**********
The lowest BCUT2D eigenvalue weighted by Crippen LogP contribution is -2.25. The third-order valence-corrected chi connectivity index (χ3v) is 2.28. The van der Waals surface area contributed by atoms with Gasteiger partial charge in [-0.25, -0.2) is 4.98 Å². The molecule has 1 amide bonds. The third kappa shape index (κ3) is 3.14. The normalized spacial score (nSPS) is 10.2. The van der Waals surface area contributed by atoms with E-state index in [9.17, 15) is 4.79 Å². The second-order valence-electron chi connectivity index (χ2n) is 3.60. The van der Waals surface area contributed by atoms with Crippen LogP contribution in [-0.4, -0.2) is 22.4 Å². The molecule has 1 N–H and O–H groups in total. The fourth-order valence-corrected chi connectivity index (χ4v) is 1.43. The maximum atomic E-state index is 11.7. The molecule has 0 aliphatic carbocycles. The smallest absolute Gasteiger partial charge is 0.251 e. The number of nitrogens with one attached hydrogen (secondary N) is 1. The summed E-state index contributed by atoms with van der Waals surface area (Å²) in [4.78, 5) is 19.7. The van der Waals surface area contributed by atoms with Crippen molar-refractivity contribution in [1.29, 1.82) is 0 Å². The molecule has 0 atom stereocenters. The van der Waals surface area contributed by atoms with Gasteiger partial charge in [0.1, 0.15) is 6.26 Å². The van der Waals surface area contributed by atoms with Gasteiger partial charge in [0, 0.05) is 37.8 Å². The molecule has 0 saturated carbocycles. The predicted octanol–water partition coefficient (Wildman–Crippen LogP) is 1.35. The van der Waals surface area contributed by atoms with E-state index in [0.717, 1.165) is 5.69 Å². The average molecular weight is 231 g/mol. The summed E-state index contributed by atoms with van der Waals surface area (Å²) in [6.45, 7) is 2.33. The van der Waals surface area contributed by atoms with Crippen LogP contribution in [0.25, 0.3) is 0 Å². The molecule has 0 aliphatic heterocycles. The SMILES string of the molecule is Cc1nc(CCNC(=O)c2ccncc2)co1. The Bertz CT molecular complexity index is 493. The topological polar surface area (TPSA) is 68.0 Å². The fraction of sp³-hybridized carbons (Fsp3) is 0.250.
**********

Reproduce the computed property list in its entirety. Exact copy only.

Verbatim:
The lowest BCUT2D eigenvalue weighted by Crippen LogP contribution is -2.25. The third-order valence-corrected chi connectivity index (χ3v) is 2.28. The van der Waals surface area contributed by atoms with Gasteiger partial charge in [-0.25, -0.2) is 4.98 Å². The molecule has 1 amide bonds. The third kappa shape index (κ3) is 3.14. The normalized spacial score (nSPS) is 10.2. The van der Waals surface area contributed by atoms with E-state index in [9.17, 15) is 4.79 Å². The second-order valence-electron chi connectivity index (χ2n) is 3.60. The van der Waals surface area contributed by atoms with Crippen LogP contribution in [-0.4, -0.2) is 22.4 Å². The molecule has 1 N–H and O–H groups in total. The fourth-order valence-corrected chi connectivity index (χ4v) is 1.43. The maximum atomic E-state index is 11.7. The molecule has 0 aliphatic carbocycles. The smallest absolute Gasteiger partial charge is 0.251 e. The number of nitrogens with one attached hydrogen (secondary N) is 1. The summed E-state index contributed by atoms with van der Waals surface area (Å²) in [4.78, 5) is 19.7. The van der Waals surface area contributed by atoms with Crippen molar-refractivity contribution in [1.29, 1.82) is 0 Å². The molecule has 0 atom stereocenters. The van der Waals surface area contributed by atoms with Gasteiger partial charge in [0.1, 0.15) is 6.26 Å². The van der Waals surface area contributed by atoms with Gasteiger partial charge in [0, 0.05) is 37.8 Å². The molecule has 0 saturated carbocycles. The predicted octanol–water partition coefficient (Wildman–Crippen LogP) is 1.35. The van der Waals surface area contributed by atoms with E-state index in [0.717, 1.165) is 5.69 Å². The average molecular weight is 231 g/mol. The summed E-state index contributed by atoms with van der Waals surface area (Å²) in [6.45, 7) is 2.33. The van der Waals surface area contributed by atoms with Crippen LogP contribution in [0.25, 0.3) is 0 Å². The molecule has 0 aliphatic heterocycles. The SMILES string of the molecule is Cc1nc(CCNC(=O)c2ccncc2)co1. The Bertz CT molecular complexity index is 493. The topological polar surface area (TPSA) is 68.0 Å². The fraction of sp³-hybridized carbons (Fsp3) is 0.250.